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August 27, 2019



by G. P. Clemente

As the owner and president of a construction company in California for nearly 25 years, principally involved with concrete and asphalt repair, I’ve seen my share of trip and fall hazard liabilities in various shapes, forms and situations. My company has assessed and repaired over 50,000 walkway trip hazards for multi-family housing, homeowners associations, residential neighborhoods, retirement communities, commercial properties and municipalities. Many of them are managed by some of the largest property management firms in California, along with the banks and insurance companies they are bound to.

As an expert witness involved with trip and fall lawsuits from the resulting accidents and injuries of neglected sidewalk and pathway hazards, many of these injuries come about when owners and maintenance personnel fail to recognize the early warning signs of developing endangerments. As an investigator of these, it’s my job to (1) identify how far back a trip and fall hazard first came to be, (2) how long it remained dangerous, (3) how to repair the problem, and (4) who was chiefly responsible—the property owner or walkway user.

First, an anecdotal story. We received a call from a management company doing business with us for many years relating that one of their residents had tripped and fallen from a sidewalk hazard that needed investigating. We met with the female accident victim who showed us the area on a concrete walkway that had cracked and started to buckle. However, the raised crack looked to be no more than an eighth of an inch high. The woman using the walkway was in good condition physically, yet somehow she had simply dragged the sole of her shoe across the raised area and tumbled to the ground. She displayed the damage to her leg, which was considerable—deep bruises and contusions from her ankle to her knee. The moral to the story was that walkway trip and falls do happen from the slightest of uneven surface areas and that most times they are the culprits of dangerous accidents, chiefly because the least noticeable hazards to the eye are smaller buckled cracks and joints. Think about it. Are we more likely to readily see and then avoid a taller sidewalk trip hazard or a much smaller, less obvious one?

Investigating this particular situation took some observations to identify the problem--its origination; what could have been done about it; and ultimately, who was responsible for the resulting accident? As an expert witness, if a report needed to be written because the injured party in this particular case decided to file suit as a plaintiff, I would have briefed her counsel as follows:

1.Identify when problem first germinated. With facts in hand, provided with measurements it would have been determined that the accident area had a nearby tree with roots that over time (starting approximately four or five years previous) produced a break in the underlying foundation of the sidewalk that cracked the concrete and lifted it 1/8th of an inch.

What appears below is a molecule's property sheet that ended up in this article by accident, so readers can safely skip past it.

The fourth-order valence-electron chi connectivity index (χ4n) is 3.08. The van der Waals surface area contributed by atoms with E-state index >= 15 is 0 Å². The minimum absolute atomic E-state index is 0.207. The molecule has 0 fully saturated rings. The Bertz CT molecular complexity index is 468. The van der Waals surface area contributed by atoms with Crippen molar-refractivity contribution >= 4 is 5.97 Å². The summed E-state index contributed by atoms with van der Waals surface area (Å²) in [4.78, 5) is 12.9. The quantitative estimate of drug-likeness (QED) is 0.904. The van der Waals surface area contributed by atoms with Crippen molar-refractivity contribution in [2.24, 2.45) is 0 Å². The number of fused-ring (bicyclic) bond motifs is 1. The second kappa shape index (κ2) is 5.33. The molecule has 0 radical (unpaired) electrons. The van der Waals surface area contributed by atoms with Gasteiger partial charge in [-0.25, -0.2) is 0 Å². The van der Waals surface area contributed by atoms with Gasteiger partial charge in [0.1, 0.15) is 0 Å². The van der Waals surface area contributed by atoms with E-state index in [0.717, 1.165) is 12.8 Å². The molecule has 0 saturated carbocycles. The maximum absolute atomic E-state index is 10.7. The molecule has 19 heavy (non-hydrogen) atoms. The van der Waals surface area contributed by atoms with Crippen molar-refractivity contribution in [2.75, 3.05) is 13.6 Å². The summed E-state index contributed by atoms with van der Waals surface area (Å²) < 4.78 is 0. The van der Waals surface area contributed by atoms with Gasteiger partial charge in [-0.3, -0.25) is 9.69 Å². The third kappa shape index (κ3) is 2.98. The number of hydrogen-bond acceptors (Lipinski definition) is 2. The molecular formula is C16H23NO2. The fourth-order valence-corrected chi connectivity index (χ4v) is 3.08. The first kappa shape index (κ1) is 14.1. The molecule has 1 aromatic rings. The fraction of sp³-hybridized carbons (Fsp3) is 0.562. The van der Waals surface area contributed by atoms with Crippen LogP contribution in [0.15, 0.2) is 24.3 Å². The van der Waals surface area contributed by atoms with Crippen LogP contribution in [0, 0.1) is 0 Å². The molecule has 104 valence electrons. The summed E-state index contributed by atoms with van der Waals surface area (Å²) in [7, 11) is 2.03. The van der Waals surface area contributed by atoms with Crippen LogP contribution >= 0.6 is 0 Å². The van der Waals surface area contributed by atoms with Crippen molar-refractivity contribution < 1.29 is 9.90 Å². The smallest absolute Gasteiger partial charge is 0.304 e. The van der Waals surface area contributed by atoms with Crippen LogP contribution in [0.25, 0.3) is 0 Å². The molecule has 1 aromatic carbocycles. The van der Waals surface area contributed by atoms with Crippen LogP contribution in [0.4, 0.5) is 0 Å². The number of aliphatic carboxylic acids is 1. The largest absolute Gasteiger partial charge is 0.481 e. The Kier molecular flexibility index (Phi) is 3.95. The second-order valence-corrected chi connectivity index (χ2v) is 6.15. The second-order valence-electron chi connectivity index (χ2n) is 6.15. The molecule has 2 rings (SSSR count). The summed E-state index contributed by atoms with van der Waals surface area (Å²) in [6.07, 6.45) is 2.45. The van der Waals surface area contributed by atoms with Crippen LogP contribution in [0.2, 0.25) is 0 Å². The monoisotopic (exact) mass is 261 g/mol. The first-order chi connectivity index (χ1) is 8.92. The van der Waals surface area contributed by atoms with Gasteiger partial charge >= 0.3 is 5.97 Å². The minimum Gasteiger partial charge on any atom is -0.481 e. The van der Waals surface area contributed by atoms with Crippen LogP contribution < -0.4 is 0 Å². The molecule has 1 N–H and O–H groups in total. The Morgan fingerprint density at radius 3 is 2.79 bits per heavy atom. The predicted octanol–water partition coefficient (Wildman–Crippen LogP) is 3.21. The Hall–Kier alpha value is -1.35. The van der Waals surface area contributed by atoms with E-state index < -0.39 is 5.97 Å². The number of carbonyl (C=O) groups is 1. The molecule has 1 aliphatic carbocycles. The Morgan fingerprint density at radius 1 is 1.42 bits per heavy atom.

2.How long problem remained hazardous. Starting six to eight months prior to the trip and fall, the concrete was breached by underlying tree roots. This means that for six to eight months this particular hazard was a growing, unattended accident waiting to happen.

3.How to best repair the problem. In this instance, there are two available options for repairing a buckled and broken section of concrete. One, is to remove and replace the affected area, while also removing any underlying tree roots that caused the problem in the first place before pouring in new concrete. A second option is to scarify and grind down the lifted area with concrete leveling machinery to make the lifted sidewalk joint as level as possible. Both options are effective with the only factor being cost. Removal and replacement methods are generally more expensive than grinding and more of a long term solution.

4.Assigned responsibility for the accident. Briefly, with the facts at hand, it can be determined that the property owner should assume responsibility for the accident. The accident victim was in fair physical shape and unimpaired. Performing any prohibited pedestrian activities such as skateboarding, roller skating or bicycling according to stated property rules were not factor either. The property owner, not attending to the growing broken crack lifted by tree roots for a number of months would have been the culpable party and also fortunate that no other pedestrian victim was hurt.

As a side note to this, many will ask, is there a possible municipal code that would require the lifted sidewalk area to be at least, say, one quarter of an inch or higher for it to be deemed a legal trip hazard? Yes, municipal codes are to be taken into consideration during a trip and fall lawsuit of this nature, but if there is an injury and it can be proven there was culpability by the property owner, it is up to the court to weigh these concerns with possible adjudication in favor of the plaintiff. The size of the lifted trip hazard possibly may not be a conclusive factor, only that there was a provable and obvious cause and effect resulting in injury.

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